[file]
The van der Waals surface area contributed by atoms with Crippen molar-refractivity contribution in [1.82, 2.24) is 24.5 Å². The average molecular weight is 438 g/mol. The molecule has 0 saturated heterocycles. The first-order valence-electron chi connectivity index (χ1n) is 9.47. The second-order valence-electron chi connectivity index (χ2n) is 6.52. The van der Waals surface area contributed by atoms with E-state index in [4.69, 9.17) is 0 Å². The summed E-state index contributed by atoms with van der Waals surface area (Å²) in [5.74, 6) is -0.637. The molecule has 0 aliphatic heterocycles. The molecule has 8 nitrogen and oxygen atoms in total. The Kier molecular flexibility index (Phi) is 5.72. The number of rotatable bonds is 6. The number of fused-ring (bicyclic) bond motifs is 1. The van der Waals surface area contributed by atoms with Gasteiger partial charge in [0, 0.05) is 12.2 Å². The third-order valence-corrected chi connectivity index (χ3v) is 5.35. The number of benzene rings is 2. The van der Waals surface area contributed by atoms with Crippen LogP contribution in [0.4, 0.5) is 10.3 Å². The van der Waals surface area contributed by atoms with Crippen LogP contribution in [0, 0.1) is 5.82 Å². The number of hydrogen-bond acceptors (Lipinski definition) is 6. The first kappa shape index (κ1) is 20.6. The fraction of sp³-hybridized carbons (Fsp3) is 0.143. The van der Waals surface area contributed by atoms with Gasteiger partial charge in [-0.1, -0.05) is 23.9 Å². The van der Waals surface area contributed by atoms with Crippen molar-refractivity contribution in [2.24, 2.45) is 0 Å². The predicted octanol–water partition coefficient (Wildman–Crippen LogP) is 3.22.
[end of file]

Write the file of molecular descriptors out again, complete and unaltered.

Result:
The van der Waals surface area contributed by atoms with Crippen molar-refractivity contribution in [1.82, 2.24) is 24.5 Å². The average molecular weight is 438 g/mol. The molecule has 0 saturated heterocycles. The first-order valence-electron chi connectivity index (χ1n) is 9.47. The second-order valence-electron chi connectivity index (χ2n) is 6.52. The van der Waals surface area contributed by atoms with E-state index in [4.69, 9.17) is 0 Å². The summed E-state index contributed by atoms with van der Waals surface area (Å²) in [5.74, 6) is -0.637. The molecule has 0 aliphatic heterocycles. The molecule has 8 nitrogen and oxygen atoms in total. The Kier molecular flexibility index (Phi) is 5.72. The number of rotatable bonds is 6. The number of fused-ring (bicyclic) bond motifs is 1. The van der Waals surface area contributed by atoms with Gasteiger partial charge in [0, 0.05) is 12.2 Å². The third-order valence-corrected chi connectivity index (χ3v) is 5.35. The number of benzene rings is 2. The van der Waals surface area contributed by atoms with Crippen LogP contribution in [0.4, 0.5) is 10.3 Å². The van der Waals surface area contributed by atoms with Crippen LogP contribution in [0, 0.1) is 5.82 Å². The number of hydrogen-bond acceptors (Lipinski definition) is 6. The first kappa shape index (κ1) is 20.6. The fraction of sp³-hybridized carbons (Fsp3) is 0.143. The van der Waals surface area contributed by atoms with Gasteiger partial charge in [-0.1, -0.05) is 23.9 Å². The van der Waals surface area contributed by atoms with Crippen molar-refractivity contribution in [2.24, 2.45) is 0 Å². The predicted octanol–water partition coefficient (Wildman–Crippen LogP) is 3.22.